Snapping the Yak: How an Iconic Photo Ended Up on Nepal's Currency

What started out as a research expedition ended with a rare photo of an animal that hadn't been spotted in decades. 


It was high up on the Plateau of Tibet in Nepal in 2015 — a six-day mule trek away from civilization — when Geraldine Werhahn took a photo so iconic that it now graces the country’s 5 rupee note. Werhahn, a zoology graduate student at the University of Oxford, had finally spotted a wild yak.

Yaks are nothing short of legends in Nepal. The domesticated variety of the bovine, which is smaller than its wild cousin, is a cornerstone of the country’s agriculture-based economy and is featured on the old 5 rupee note.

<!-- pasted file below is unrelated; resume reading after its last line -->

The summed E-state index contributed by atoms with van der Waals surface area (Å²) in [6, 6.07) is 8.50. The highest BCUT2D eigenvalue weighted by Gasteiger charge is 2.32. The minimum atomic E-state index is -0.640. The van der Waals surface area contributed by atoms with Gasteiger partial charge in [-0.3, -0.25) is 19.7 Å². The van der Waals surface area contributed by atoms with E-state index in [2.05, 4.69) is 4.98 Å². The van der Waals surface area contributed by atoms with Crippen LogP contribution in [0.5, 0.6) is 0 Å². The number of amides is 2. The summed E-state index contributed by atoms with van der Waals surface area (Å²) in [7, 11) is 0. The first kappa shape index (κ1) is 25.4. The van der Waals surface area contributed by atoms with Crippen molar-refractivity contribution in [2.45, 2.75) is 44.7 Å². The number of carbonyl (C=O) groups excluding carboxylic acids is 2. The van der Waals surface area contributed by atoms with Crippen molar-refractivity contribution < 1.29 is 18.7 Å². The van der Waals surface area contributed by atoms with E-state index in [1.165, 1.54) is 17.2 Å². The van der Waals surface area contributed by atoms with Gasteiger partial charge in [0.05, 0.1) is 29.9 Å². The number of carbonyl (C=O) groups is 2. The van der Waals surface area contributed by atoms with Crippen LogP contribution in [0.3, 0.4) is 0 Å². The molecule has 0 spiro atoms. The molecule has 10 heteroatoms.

But no one had spotted a wild yak in Nepal in nearly 55 years, despite a 2013 expedition for that exact purpose, led by the Nepalese non-governmental organization Friends of Nature. During an excursion in search of wolves in 2014, Werhahn and her research colleague Naresh Kusi caught a glimpse of what may have been two wild yaks, but the animals disappeared too quickly to confirm.


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